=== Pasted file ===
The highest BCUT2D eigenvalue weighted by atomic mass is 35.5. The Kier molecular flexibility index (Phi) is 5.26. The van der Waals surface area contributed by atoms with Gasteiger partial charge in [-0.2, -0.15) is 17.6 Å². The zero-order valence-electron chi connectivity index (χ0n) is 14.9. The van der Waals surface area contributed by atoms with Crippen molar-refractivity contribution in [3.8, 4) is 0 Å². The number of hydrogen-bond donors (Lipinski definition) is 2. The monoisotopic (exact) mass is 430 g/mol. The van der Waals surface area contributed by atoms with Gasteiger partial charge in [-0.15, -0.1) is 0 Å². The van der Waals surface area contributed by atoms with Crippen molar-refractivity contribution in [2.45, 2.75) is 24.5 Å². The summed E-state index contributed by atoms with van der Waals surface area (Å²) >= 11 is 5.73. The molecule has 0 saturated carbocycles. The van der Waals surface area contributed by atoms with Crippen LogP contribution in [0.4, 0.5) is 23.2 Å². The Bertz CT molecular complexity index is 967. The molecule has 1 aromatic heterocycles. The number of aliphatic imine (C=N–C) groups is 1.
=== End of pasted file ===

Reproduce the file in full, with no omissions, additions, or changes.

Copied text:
The highest BCUT2D eigenvalue weighted by atomic mass is 35.5. The Kier molecular flexibility index (Phi) is 5.26. The van der Waals surface area contributed by atoms with Gasteiger partial charge in [-0.2, -0.15) is 17.6 Å². The zero-order valence-electron chi connectivity index (χ0n) is 14.9. The van der Waals surface area contributed by atoms with Crippen molar-refractivity contribution in [3.8, 4) is 0 Å². The number of hydrogen-bond donors (Lipinski definition) is 2. The monoisotopic (exact) mass is 430 g/mol. The van der Waals surface area contributed by atoms with Gasteiger partial charge in [-0.15, -0.1) is 0 Å². The van der Waals surface area contributed by atoms with Crippen molar-refractivity contribution in [2.45, 2.75) is 24.5 Å². The summed E-state index contributed by atoms with van der Waals surface area (Å²) >= 11 is 5.73. The molecule has 0 saturated carbocycles. The van der Waals surface area contributed by atoms with Crippen LogP contribution in [0.4, 0.5) is 23.2 Å². The Bertz CT molecular complexity index is 967. The molecule has 1 aromatic heterocycles. The number of aliphatic imine (C=N–C) groups is 1.